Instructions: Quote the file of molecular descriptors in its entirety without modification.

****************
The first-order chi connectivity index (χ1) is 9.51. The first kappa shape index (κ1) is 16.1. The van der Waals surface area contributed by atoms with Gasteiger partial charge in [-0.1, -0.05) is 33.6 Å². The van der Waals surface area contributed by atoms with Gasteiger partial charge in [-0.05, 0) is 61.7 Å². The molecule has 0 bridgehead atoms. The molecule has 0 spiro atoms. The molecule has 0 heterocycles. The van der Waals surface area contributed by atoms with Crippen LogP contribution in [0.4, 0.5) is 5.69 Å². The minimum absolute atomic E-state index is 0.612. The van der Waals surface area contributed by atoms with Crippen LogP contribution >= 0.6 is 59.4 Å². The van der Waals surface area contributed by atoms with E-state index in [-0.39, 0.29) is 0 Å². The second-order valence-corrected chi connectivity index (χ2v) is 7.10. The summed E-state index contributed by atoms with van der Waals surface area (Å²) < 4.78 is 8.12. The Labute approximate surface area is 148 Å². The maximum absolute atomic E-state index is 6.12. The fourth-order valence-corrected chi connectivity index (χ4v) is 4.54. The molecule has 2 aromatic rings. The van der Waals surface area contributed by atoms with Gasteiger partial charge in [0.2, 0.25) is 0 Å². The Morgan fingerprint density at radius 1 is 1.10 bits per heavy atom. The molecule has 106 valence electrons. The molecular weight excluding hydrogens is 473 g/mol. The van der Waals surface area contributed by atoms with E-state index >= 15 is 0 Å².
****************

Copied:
The first-order chi connectivity index (χ1) is 9.51. The first kappa shape index (κ1) is 16.1. The van der Waals surface area contributed by atoms with Gasteiger partial charge in [-0.1, -0.05) is 33.6 Å². The van der Waals surface area contributed by atoms with Gasteiger partial charge in [-0.05, 0) is 61.7 Å². The molecule has 0 bridgehead atoms. The molecule has 0 spiro atoms. The molecule has 0 heterocycles. The van der Waals surface area contributed by atoms with Crippen LogP contribution in [0.4, 0.5) is 5.69 Å². The minimum absolute atomic E-state index is 0.612. The van der Waals surface area contributed by atoms with Crippen LogP contribution >= 0.6 is 59.4 Å². The van der Waals surface area contributed by atoms with E-state index in [-0.39, 0.29) is 0 Å². The second-order valence-corrected chi connectivity index (χ2v) is 7.10. The summed E-state index contributed by atoms with van der Waals surface area (Å²) < 4.78 is 8.12. The Labute approximate surface area is 148 Å². The maximum absolute atomic E-state index is 6.12. The fourth-order valence-corrected chi connectivity index (χ4v) is 4.54. The molecule has 2 aromatic rings. The van der Waals surface area contributed by atoms with Gasteiger partial charge in [0.2, 0.25) is 0 Å². The Morgan fingerprint density at radius 1 is 1.10 bits per heavy atom. The molecule has 106 valence electrons. The molecular weight excluding hydrogens is 473 g/mol. The van der Waals surface area contributed by atoms with E-state index >= 15 is 0 Å².